72: Neil Mansilla: Runscope – Monitoring APIs from the Shower

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Runscope  – Monitoring APIs from the Showers

We are currently living in what some are calling the API economy. With mobile app development, modern DevOps practices and newer architecture like micro-servers, API’s are everywhere. They might even be in your shower. So it’s important that we have a process in place to help us monitor and test all our APIs. In this episode, Neil Mansilla, head of developer relations at Runscope, shares with us how to take our API monitoring and testing efforts to the next level.

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About Neil


Neil is a software developer, platform evangelist and loves a good hackathon. He most recently worked at Intel Mashery, where he was the lead evangelist and managed developer platform partnerships. Prior to Mashery, Neil has founded several Web and software companies in industries ranging from search, e-commerce to real estate and healthcare.

He is the co-creator/maintainer of I/O Docs Community Edition, an open-source interactive API documentation tool..

Quotes & Insights from this Test Talk

  • For API testing I guess the recommendations we do make are that you really take it from a functional standpoint. So its not just about testing every single method you have. 
  • Runscope is a cloud-based service. That being said, it can also be used to test not just services in the cloud, but also… In the public cloud but also in your private network, or even on local dev.
  • Ghost inspector is a UI testing tool that is driven off of Phantom JS and I think that there's some other drivers in the background too that you can use. Building a test is super simple, there's a chrome extension that you can install and to do it non-programmatically. You just basically use your browser and you just traverse through your website, through your web application and it just creates a test for you. Just from you browsing around and clicking and setting assertions is cake.
  • The Internet of Things (iOT) is something that I think is inevitable. I mean I think that you already had very large industrial equipment manufacturers that kind of had their own type of platforms that were communicating very well within their own network or within their own brand of hardware. I think that with now everything, kind of, being interconnected, and being able to be connected to the internet it was an inevitability that this was going to happen.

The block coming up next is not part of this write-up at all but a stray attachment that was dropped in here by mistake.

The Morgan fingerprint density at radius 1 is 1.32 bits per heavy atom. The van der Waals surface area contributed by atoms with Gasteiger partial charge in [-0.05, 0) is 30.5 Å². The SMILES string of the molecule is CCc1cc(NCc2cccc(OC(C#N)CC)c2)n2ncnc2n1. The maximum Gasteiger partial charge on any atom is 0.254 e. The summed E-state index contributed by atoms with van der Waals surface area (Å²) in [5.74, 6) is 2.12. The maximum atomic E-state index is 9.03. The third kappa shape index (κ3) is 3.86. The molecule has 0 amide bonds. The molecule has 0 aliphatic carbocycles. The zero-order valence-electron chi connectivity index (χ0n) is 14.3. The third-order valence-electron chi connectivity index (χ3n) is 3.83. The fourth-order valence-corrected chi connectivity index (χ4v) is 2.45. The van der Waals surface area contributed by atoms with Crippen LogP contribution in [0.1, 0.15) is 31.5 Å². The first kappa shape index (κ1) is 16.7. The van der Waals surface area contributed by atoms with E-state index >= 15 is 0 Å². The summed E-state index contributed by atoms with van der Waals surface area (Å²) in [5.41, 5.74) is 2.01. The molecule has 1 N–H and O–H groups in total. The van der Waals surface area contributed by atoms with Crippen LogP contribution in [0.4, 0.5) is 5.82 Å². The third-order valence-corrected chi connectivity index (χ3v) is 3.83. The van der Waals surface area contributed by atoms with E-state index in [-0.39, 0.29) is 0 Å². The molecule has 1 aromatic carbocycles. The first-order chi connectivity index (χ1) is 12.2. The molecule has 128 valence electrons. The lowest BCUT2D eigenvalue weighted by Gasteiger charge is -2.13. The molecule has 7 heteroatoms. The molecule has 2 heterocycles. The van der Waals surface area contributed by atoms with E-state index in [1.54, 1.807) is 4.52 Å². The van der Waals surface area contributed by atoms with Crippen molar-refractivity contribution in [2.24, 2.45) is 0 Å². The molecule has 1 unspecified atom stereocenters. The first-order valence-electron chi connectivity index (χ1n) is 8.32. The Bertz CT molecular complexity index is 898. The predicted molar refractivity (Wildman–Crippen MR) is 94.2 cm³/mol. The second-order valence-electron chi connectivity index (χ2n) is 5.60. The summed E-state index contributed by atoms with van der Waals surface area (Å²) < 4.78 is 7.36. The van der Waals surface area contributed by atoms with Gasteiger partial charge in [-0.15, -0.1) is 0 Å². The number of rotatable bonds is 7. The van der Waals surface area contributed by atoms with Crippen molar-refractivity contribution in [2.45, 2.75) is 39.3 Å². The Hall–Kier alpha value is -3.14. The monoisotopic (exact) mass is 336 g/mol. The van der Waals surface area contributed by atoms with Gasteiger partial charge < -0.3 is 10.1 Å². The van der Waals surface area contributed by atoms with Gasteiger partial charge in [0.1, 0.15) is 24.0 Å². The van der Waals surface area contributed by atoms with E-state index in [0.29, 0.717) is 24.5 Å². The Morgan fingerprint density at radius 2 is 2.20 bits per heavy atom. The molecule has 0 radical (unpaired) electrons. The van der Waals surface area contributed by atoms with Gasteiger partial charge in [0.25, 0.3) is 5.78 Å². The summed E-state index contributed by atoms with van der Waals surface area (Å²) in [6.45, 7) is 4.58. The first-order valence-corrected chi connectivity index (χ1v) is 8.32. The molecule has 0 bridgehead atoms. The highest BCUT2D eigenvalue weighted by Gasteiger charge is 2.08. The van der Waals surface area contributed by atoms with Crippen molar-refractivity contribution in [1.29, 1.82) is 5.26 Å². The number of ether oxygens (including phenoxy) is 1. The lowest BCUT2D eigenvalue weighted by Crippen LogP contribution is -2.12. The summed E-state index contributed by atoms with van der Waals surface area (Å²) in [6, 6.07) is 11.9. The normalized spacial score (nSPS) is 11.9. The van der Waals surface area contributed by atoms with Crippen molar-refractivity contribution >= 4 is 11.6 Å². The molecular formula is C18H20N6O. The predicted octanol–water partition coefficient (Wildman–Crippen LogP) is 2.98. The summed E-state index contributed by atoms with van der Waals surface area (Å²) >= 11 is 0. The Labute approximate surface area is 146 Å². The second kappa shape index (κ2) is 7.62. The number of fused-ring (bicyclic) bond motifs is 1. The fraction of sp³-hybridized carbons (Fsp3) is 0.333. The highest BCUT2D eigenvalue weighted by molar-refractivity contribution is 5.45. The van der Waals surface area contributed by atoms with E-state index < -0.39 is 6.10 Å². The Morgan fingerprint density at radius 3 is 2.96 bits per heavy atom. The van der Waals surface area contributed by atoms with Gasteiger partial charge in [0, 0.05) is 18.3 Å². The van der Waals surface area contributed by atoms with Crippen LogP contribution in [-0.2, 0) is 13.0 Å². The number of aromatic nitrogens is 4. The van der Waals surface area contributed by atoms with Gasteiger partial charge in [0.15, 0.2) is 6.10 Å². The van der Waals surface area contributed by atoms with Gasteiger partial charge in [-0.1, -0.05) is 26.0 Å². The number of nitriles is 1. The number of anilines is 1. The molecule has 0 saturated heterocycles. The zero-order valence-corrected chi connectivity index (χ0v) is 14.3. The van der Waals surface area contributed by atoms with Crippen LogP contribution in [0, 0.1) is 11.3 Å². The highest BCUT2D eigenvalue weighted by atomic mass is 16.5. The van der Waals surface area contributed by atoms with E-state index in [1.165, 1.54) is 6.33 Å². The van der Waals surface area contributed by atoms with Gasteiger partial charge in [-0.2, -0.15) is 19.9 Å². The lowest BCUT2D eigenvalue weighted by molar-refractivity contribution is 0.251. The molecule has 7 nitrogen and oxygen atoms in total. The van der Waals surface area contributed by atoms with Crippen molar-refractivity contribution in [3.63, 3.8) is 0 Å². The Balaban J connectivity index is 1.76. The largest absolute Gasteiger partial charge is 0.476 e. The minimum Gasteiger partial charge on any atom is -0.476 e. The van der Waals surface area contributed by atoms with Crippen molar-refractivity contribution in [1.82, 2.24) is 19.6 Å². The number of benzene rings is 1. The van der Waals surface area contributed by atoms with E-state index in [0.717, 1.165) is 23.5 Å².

• We want to make sure that things are, that services are responding properly. That we expect that they are correct, that they're performing properly, and keeping an eye on that the same way that you keep an eye on your code level, you know, your code quality. Right? I mean, you have to treat the services, give the services, just as much attention, as you would your own source code.
  • When it comes to even designing your API to before you even start designing it is that from the very beginning make sure you're getting as many stakeholders involved as possible. Because the API itself can't just be looked at as something that is just some technical interface. It's not just that, I mean, the API for your sales team, your business development team, your marketing team it means a lot to them because this the way that you guys conduct business. Its through your APIs and the services that you're putting out there for your partners or for your customers to consume. So, keep them involved from the very beginning so that it's not a mystery as to, you know, is my service up and running. Is it delivering the data that it's supposed to be delivering. Really try to get the stakeholders in as early as possible and keep them involved, even all the way through testing.


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